Growing from seed requires a certain amount of patience, which is not something I have in spades. It also requires persistence and occasionally a good sense of humour.
I have a window sill in my utility room which gets pretty good sun and is ideally positioned for lavishing attention and expectation on lots of little pots of all shapes and sizes. Little pots of compost housing an optimistic variety of haphazardly labelled seeds . The utility room is conveniently next to the kitchen and has a sink so that means the little green munchkins that manage to get started shouldn’t theoretically be left to shrivel and die. I pop in and out of the utility many, many times a day to the fridge there, to do laundry or just to waft around with the first cup of coffee of the day. During these times I can sprinkle said seedlings with a teeny tiny watering can I keep right next to the tap. Foolproof! Even easy perhaps. I’ve often day dreamed of having a greenhouse, but I suspect I wouldn’t find the time each day to actually go in it, so the window sill is perfect for now.
All that being said and given that I’ve have arranged my seedy enterprise with absolute ease in mind, I get hilarious results. The Verbena below left has been carrying on for so many weeks now the compost has gone green. Aside from the one leggy weed (I really don’t think it is Verbena) and a few stragglers, nothing much happened with this effort. I really love Verbena and fancied having lots of little ones to plant out at the back of the borders in the walled garden, but I think I might give up on growing them from seed. To be honest they self seed all over the place in the garden so I might change tack and just carry on digging up those errant waifs and strays and replant them where I want them. They grow in the garden path a fair bit and seem quite tough in terms of pulling them up and relocating them. The back of the seed packet mentioned possibly putting them in the fridge if they didn’t germinate uniformly. I did do that, but to no avail. I might chuck the rest of the pack on the garden path, that seems like a more fruitful plan.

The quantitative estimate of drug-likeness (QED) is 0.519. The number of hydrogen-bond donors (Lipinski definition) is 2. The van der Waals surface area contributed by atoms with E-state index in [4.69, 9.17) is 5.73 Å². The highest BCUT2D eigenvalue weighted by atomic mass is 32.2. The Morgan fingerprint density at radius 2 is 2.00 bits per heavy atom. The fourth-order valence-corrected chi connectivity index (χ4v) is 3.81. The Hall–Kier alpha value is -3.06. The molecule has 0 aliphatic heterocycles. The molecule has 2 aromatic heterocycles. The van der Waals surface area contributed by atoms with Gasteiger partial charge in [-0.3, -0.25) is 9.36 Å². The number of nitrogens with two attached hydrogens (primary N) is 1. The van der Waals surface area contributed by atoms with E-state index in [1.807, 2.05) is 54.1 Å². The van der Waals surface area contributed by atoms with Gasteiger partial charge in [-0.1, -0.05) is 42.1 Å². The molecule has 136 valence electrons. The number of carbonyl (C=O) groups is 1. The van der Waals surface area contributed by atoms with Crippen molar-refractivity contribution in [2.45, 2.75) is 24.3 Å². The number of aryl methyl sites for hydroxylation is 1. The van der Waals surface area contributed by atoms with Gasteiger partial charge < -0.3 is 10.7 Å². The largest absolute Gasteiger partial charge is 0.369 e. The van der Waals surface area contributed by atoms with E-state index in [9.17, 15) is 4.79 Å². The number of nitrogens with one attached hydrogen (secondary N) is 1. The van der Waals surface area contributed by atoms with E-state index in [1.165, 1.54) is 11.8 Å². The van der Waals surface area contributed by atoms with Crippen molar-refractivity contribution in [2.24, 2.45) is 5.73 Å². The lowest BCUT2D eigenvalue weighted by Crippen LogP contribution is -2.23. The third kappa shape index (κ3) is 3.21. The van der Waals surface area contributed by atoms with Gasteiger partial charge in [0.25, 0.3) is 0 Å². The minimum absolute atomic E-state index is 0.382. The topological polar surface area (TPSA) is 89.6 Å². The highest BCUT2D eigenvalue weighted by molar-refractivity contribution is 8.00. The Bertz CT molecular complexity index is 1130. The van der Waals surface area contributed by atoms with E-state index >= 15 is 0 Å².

However, compare that to the tray on the right, which is Echinacea and this is a different story. I’m feeling quite smug with this tray of little seedlings. I’m hoping they grow on strongly and I can pot them on and get them out in the walled garden this Summer. I already have Echinacea there and I would love to have lots more. Given that this pack of seeds behaved themselves, I shall see what other types and colours are available and see if I can repeat the process.
I guess you never know what you might get with seeds. Not even in terms of what appears. I had a bit of a double take moment recently with a little tray of chilli plants and saw what might be a Dandelion, I’m not sure. I’m growing my little usurper on. I need to know what it is and commend it for it cuckoo skills. Last year I sowed half the veg beds with Swiss Chard and the lion share of it turned out to be Beetroot which was interesting. I’m the only member of my family that actually likes Beetroot, but even I can’t choke down that much of it.
Despite these minor bumps and blips, I’ve still managed to get my hands on loads of plants by growing from seed, so having a go at it is a no brainer. If you have a bit of space and don’t want to pay several pounds for each plant then this is a great option.
What to grow in:
I like seed compost because it is quite fine. Some bags of regular compost have quite chunky bits and between those chunky bits, teeny tiny seeds and my sausage fingers the whole enterprise of trying to sow anything goes awry. That is with the exception of Sweet Pea seeds which are a really decent size, easy to see, easy to sow and I sow loads because they also have a great rate of germination so rarely disappoint. Sweet Peas like to grow really long roots, so I often save loo roll tubes and grow them in those.
Aside from my preference for seed compost the actual pot to grow in doesn’t matter too much. All you need is a pot with a hole in the bottom for the water to drain. I keep these on trays or old plates so I don’t soak and spoil my window sill.